Incensed. Appalled. Outraged. Indeed there are a plethora of words to describe how I felt on hearing reports of a rise in suspected cases of elder abuse in England, but I’m not sure any of them accurately do my feelings justice.
What I cannot, have never been able to, and will never be able to comprehend is what motivates anyone to commit such abuse. Of course you could equally argue the case for the abuse of children, women, the disabled and indeed any person, or any animal, in a vulnerable position – it is never, ever justifiable, and the perpetrators should be held to account for their actions.
Why we have a rise in possible cases of elder abuse is, I fear, about more than just a growing older population or the opportunism some may see in that. I would suggest it has as much to do with the societal approach to ageing, mostly because I see and hear so much in everyday practice that constitutes the foundations of elder abuse. The demeaning of older people, the view that they are a drain on resources, complaints that they are a sector of society that doesn’t ‘contribute’ and that they are simply ‘in the way’.
One of the great arguments against legalising euthanasia is the concern that it would lead to many older people being pressured into ending their lives simply because they are at a stage of life when they need more from ‘the system’ than they are currently putting in. This of course conveniently ignores all the years they did ‘put in’, worked hard and contributed to the defence and prosperity of the nation, not to mention parenting and grand-parenting the younger generations we have now.
In our desire to measure so much in monetary terms, we lose sight of the priceless contribution that our older generations bring to their communities – their wisdom, their experiences, their link to our past, their guidance in the present, and their observations on our future. It may be really simple stuff, but it is incredibly important if we are ever to regain the community spirit that we’ve lost, and to teach our younger generations about humility and respect.
I was bought up within an environment that steadfastly instilled in me respect for my elders. Perhaps this was because my parents were older when they had me (my mum was 40), or because we had strong ties with older relatives throughout my childhood (including the great sadness of my grandmother passing away). Or maybe it’s a simple case of engendering a system of values – to speak when you are spoken to and for children to be seen and not heard (my dad’s favourite).
It probably sounds really old-fashioned, but it worked. Knowing your place as a child within your family means that as an adult you have a grounding that no amount of money can buy. I’m a staunch defender of our elders not because my dad lived with dementia for 19 years and became one of those very vulnerable older people, but because my mum and dad taught me about the value of generations and the place of each generation within the overall tapestry of life.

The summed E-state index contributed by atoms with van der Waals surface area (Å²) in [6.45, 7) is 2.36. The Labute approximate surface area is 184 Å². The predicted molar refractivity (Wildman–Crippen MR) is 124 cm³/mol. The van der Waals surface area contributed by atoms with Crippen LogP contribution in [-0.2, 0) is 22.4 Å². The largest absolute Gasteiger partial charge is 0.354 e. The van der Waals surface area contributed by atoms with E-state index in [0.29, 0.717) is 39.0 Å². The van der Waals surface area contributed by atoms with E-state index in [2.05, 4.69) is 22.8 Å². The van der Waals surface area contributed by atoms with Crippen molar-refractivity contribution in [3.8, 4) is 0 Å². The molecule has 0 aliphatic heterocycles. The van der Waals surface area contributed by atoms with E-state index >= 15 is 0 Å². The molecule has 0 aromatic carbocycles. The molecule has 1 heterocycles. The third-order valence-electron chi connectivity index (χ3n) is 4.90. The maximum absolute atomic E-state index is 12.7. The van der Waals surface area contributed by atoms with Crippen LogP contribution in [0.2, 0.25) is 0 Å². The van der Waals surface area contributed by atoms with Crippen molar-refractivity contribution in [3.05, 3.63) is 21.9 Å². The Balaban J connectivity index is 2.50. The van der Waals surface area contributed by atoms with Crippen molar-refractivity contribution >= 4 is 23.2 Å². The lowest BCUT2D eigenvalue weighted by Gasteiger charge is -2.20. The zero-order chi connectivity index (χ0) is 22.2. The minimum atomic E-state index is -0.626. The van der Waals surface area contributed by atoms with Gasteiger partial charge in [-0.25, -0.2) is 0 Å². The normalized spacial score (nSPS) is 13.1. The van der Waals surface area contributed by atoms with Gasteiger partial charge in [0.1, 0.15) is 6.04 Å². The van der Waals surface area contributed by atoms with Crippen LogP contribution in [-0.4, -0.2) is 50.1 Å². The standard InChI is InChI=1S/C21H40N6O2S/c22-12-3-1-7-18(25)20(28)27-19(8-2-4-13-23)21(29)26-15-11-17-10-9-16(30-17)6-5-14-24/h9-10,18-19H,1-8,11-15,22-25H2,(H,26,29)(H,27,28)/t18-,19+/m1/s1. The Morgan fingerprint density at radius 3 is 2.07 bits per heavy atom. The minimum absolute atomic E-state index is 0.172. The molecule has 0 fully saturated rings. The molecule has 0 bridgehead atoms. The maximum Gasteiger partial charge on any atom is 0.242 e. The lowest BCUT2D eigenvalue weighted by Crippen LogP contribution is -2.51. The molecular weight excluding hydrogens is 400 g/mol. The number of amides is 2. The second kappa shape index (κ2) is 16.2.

We will all be old one day if good health prevails upon us, and how do we hope to be treated? As a piece of dirt on a younger person’s shoe, or as a valued and respected member of the community? Moreover, for anyone with children, how do you want them to be treated when they get older? Would you be prepared to tolerate them being neglected or physically or mentally abused simple because they cannot fight back?
Ultimately the point about elder abuse is that it could happen to any of us. It isn’t something that only happens to other people. None of us know what care and support needs we may have as we grow older. We may hope to never rely on other people, either within our own family or professionals who are otherwise strangers, but we just don’t know.
Amongst the majority of wonderful care that my father received, he was subjected to treatment which in my mind was undoubtedly abusive, a view backed up by doctors when he was admitted to hospital with aspiration pneumonia (he had aspirated on his own vomit five times) and pressure sores. My dad became the subject of a safeguarding order, and that was despite having an actively involved family who tried to stop the dreadful treatment meted out to him. He never fully recovered and passed away four weeks later.
We know from the scandals at Mid Staffs and other hospital Trusts that abuse isn’t just confined to care homes, and the exposé TV documentaries on bad care only highlight certain individual organisations. I don’t believe that the cases of abuse in people’s own homes that hit the headlines tell the whole story either. My greatest fear is the abuse we don’t hear about; the people who are in pain, soiled, sworn at, neglected or isolated. The people who are fearful of having enough money to pay their bills because someone has conned them. The people who are being told they are worthless and should just die.
Every single one of those people needs us. They need strong voices to highlight their plight, a person to talk to who will help them, effective whistleblowing procedures, a robust system of regulation from CQC to ensure that they are safe, well cared for and happy, and from everyone who lives in their community, respect. It costs nothing, but if it was engendered within all of us, elder abuse and indeed all forms of abuse would never exist.
Until next time…
UK readers can get more information on elder abuse from Hourglass/Action on Elder Abuse or call the Age UK advice line: 0800 055 6112